Despite the high fees, Uniswap users still rushed to claim their UNI tokens. This is likely the main reason why the number of ETH transactions surpassed 1.3 million the day UNI was released.
The UNI distribution marked a new yearly high in terms of Ethereum transactions, and the second highest level seen all-time. Now let’s look into activity within the UNI token.
By looking at the number of addresses holding UNI, we observe that it instantly attained widespread distribution. With over 80,000 holders within 48 hours, UNI became the second most held DeFi token only behind LEND (excluding stablecoins and oracles).
Based on Uniswap’s official announcement, there were just over 250,000 user addresses eligible to claim their free UNI. Although some of these addresses have yet to claim their UNI, it appears that most simply sold. By looking at zero balance addresses — addresses that transferred out all of their tokens on a given day — we can confirm that most UNI claimers either sold or transferred all of their stake immediately.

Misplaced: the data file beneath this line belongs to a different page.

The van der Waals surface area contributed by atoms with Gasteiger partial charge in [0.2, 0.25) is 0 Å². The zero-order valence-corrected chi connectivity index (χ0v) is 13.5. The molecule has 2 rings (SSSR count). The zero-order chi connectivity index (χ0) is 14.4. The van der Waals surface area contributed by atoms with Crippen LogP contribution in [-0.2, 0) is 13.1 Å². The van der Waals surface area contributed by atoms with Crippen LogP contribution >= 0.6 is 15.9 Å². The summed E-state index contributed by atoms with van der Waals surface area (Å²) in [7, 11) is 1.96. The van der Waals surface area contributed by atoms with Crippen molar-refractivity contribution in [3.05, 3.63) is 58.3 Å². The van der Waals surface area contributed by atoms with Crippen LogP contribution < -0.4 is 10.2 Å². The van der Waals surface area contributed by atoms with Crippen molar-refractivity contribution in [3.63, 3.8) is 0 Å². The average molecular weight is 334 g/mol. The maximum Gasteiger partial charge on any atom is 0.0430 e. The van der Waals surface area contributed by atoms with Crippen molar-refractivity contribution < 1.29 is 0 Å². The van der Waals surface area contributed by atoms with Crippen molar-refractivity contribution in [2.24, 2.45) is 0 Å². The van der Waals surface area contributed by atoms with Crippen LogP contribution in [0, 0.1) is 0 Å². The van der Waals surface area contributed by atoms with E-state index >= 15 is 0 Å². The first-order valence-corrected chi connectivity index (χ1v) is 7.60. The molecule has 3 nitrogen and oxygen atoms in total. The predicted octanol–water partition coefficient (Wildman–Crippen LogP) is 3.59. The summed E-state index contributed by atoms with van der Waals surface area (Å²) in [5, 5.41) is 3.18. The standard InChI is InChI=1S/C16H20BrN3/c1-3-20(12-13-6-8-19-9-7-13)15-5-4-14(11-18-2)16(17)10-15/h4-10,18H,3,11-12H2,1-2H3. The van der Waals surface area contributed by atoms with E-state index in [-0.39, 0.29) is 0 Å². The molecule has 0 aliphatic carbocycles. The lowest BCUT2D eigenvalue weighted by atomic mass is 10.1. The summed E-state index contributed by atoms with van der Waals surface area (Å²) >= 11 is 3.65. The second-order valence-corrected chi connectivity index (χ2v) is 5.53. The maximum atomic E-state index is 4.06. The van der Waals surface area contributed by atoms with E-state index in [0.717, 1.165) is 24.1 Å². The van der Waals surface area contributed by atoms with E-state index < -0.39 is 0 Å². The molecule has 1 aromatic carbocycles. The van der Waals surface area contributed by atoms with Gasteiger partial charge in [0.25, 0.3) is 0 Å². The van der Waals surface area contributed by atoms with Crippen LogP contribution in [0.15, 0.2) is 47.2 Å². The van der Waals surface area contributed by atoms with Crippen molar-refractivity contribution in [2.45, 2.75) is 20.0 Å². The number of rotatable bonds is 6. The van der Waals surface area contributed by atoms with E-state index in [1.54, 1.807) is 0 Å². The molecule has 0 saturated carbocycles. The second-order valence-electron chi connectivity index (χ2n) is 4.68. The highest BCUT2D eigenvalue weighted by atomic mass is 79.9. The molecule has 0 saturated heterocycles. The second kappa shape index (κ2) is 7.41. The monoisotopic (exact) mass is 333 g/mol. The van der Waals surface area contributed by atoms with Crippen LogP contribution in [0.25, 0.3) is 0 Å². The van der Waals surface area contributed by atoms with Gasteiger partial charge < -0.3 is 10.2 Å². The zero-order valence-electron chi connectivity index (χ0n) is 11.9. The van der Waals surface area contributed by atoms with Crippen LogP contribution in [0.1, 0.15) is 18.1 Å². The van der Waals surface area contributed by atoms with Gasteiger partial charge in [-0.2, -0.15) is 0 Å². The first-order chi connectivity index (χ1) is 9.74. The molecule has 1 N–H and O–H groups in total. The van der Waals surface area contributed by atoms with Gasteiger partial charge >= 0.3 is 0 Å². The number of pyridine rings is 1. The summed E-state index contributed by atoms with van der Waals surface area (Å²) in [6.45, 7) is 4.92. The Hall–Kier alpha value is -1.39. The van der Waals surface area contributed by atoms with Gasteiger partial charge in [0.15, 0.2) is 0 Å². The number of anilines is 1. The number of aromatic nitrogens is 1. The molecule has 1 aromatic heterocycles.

With $450 million worth of tokens freely distributed to previous users, it may come as no surprise that UNI sparked high Ethereum fees and transaction activity. Within a week of its inception, UNI has already amassed strong transaction activity and reached the second highest holder base out of DeFi tokens despite most users selling their tokens. Ultimately, Uniswap’s UNI release has been one of the most impactful events to occur in Ethereum in 2020.